Dara Khosrowshahi, Chief Executive Officer of Uber Technologies, said that he can see commercialization of the Uber Air flying taxi service happening within five to ten years, Reuters reported earlier today. Khosrowshahi was speaking at an investor forum in Japan, Tokyo. This was Uber CEO’s first visit to Asia.
According to Reuters, companies like Uber are making increasingly aggressive efforts to enter the potentially lucrative Japanese market. However, government rules and regulations governing the taxi industry are still quite stringent in the populous Asian country, which is why Uber is pressing regulators to ease the rules.
This comes as no surprise. In November 2017, CNBC reported on Uber partnering with NASA to develop its flying taxi project. Uber and NASA’s main concern is traffic management, so the project is supposed to figure out how these vehicles can operate safely while flying at low altitude.
“UberAir will be performing far more flights on a daily basis than it has ever been done before. Doing this safely and efficiently is going to require a foundational change in airspace management technologies,” Jeff Holden, chief product officer at Uber said.
At the time, Uber also said that it plans to trial the project in Los Angeles, Dubai, and Dallas-Fort Worth in 2020.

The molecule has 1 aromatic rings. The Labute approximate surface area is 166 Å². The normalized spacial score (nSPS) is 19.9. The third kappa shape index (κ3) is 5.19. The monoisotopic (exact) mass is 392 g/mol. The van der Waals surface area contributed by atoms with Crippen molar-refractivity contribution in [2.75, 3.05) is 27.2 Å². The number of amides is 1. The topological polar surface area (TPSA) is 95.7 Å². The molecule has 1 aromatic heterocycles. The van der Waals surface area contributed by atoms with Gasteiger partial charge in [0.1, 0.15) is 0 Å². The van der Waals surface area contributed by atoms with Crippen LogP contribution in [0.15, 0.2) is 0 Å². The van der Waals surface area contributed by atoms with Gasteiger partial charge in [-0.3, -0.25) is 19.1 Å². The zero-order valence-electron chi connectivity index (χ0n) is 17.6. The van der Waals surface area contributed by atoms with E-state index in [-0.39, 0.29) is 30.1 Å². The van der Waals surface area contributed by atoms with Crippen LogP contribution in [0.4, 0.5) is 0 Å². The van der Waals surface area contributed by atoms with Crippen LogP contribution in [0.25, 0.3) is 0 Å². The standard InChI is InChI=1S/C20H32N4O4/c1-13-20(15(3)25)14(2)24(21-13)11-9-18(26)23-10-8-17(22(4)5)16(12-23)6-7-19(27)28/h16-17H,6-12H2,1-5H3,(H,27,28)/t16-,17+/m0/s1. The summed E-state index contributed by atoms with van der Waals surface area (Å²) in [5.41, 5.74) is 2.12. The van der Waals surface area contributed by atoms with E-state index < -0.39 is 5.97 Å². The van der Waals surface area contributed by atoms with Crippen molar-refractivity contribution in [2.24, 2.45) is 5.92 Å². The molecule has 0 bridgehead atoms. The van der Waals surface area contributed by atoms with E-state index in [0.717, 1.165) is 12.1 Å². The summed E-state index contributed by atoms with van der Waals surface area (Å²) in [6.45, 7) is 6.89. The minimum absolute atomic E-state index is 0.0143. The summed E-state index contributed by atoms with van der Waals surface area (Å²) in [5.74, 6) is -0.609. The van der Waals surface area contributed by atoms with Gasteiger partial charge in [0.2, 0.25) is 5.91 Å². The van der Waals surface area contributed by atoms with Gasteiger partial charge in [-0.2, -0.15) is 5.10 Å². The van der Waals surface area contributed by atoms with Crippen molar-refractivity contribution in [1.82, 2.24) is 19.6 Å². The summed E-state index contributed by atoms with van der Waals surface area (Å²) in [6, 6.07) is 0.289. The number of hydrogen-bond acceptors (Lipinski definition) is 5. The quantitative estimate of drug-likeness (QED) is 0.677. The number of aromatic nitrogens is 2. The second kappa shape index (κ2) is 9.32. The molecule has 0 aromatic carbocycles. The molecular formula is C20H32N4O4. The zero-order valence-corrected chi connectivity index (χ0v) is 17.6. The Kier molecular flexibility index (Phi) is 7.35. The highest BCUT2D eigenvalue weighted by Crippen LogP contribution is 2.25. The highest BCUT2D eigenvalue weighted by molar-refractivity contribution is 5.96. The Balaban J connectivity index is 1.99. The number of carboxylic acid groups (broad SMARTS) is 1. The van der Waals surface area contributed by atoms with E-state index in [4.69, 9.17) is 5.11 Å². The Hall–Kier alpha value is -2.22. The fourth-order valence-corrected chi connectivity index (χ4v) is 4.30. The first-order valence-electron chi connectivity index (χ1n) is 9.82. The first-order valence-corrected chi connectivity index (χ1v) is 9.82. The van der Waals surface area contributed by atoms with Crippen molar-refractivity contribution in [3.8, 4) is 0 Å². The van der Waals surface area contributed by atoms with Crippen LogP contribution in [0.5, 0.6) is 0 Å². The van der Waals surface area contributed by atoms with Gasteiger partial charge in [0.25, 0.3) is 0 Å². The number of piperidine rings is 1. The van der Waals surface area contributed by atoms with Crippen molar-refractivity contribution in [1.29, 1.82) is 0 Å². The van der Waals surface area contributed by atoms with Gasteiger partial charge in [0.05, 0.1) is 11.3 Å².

Apart from that, in November last year, Uber uploaded a video titled “uberAIR: Closer than you think (Uber Elevate)” to their official YouTube channel. The video is meant to demonstrate what an end-to-end flight in a flying Uber taxi will look like by 2020.
Has the era of local mass air travel already begun?
Dara Khosrowshahi expects flying taxis to become an affordable method of mass transportation, but firms like Intel, Toyota, and Airbus have already entered the fast-expanding flying taxi market. In any case, Uber will face powerful competition.
On February 5, Gigabit Magazine published an article about the Santa Cruz-based startup firm Joby Aviation.
Joby Aviation received $100 million from Intel and Toyota, and the funding is meant to aid the development of Joby Aviation’s flying taxi, designed to offer not only local, but also regional air transportation.
The multinational corporation Airbus also revealed that its autonomous electric aircraft successfully completed its first full-scale flight test.
In late 2017, Business Chief reported on the German flying taxi firm Lilium receiving $90 million in funding from a group of investors.
“This investment is a tremendously important step for Lilium as it enables us to make the five-seat jet a reality. This is the next stage in our rapid evolution from an idea to the production of a commercially successful aircraft that will revolutionise the way we travel in and around the world’s cities,” Lilium’s CEO said.
The $90 million investment will be used to develop a five-seat jet meant to fly commercially.